The White House’s Open Government Initiative – President Barack Obama’s directive to for more transparency and public involvement in the often-arcane machinations of the Executive Branch – celebrates its first birthday today. The initiative’s first year has been largely overshadowed by legislative fights, but the real test will come in 2011 – when the Obama Administration likely becomes the Ministry of Regulation.
The President faces a split Congress in 2011, and lawmaking wasn’t all that easy when he had strong majorities in both Houses. Beyond that, he faces the dual risks of losing his far-left base and alienating the middle by allowing the Republicans to play some offense with their House majority. Of course, any revolutionary bill passed by a Republican House will be shot down by the Democratic Senate – and then the Democrats become the sideline-sitting, Slurpee-sipping, “Party of No” just in time for the 2012 election – freeing them up to hand down edicts on everything from internet regulation to carbon emissions.
What is a President to do?
The answer lies in the alphabet soup of agencies throughout the Executive branch, including such classics as the FCC, the FTC, the SEC, and everyone’s favorite, the EPA. Each has regulatory authority delegated from Congress. And, unlike the President’s allies in Congress, bureaucrats will not have to face voters in 2012.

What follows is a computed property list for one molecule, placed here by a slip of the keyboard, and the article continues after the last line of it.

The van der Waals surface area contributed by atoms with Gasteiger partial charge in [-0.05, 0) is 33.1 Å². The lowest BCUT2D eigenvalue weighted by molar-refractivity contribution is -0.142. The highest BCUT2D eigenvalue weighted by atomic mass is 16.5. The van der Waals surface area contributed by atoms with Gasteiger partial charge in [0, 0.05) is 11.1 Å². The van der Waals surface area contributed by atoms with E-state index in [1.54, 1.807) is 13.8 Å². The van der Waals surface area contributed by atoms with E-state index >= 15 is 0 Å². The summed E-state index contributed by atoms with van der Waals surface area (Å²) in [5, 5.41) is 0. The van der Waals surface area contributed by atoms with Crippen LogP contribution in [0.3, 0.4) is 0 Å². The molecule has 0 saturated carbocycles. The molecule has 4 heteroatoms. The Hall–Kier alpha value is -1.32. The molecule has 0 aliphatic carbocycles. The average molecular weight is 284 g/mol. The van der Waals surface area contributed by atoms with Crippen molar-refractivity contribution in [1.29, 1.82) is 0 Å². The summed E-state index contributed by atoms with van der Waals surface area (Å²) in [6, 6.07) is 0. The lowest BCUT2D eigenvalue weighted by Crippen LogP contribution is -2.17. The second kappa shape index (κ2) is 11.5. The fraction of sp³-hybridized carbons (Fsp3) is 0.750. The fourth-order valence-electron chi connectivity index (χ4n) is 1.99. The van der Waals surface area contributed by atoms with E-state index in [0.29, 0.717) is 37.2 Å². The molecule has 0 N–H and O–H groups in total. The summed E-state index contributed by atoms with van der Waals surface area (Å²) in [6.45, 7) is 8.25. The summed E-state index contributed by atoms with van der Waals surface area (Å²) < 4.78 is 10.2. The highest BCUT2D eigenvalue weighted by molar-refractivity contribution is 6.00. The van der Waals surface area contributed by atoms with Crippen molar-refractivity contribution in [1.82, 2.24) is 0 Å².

Regulatory agencies are not immune to public input, but they sure can make it a challenge.
For instance, anyone who has been involved in a land use issue which included federal oversight knows the mass of documents required. Each document (along with draft, final, and supplemental versions) must have its own public comment period, where citizens can submit their thoughts.
In theory, that should mean more avenues for input; in practice it is confusing and redundant. Making the process more complex is the fact that each agency may count comments differently; a regulator has the discretion to decide if a comment should be dismissed for being immaterial. Individual bureaucrats have tremendous interpretive power over the public input that crosses their desk.
Is the grassroots wave against big government – and the nascent GOP House majority they produced – already backed into a corner? Far from it.
The American people haven’t fallen back in love with Washington quite yet, so the electorate is likely to listen to the case against shadow laws via bureaucracy. Grassroots activists should participate in comment periods whenever they can – and make sure elected policymakers get a copy of the same letter or message that went to the regulators. (It isn’t as much fun as a protest or an angry phone call to your local Congressional office, but it’s still important.)
House Republicans can and will schedule oversight hearings. These hearings should include scrutiny over public participation opportunities Members of Congress should hold regulators accountable for providing opportunities for public access to the process – and for being receptive to the will of the people.
The Administration, which so dearly values open government, will be happy to comply – right?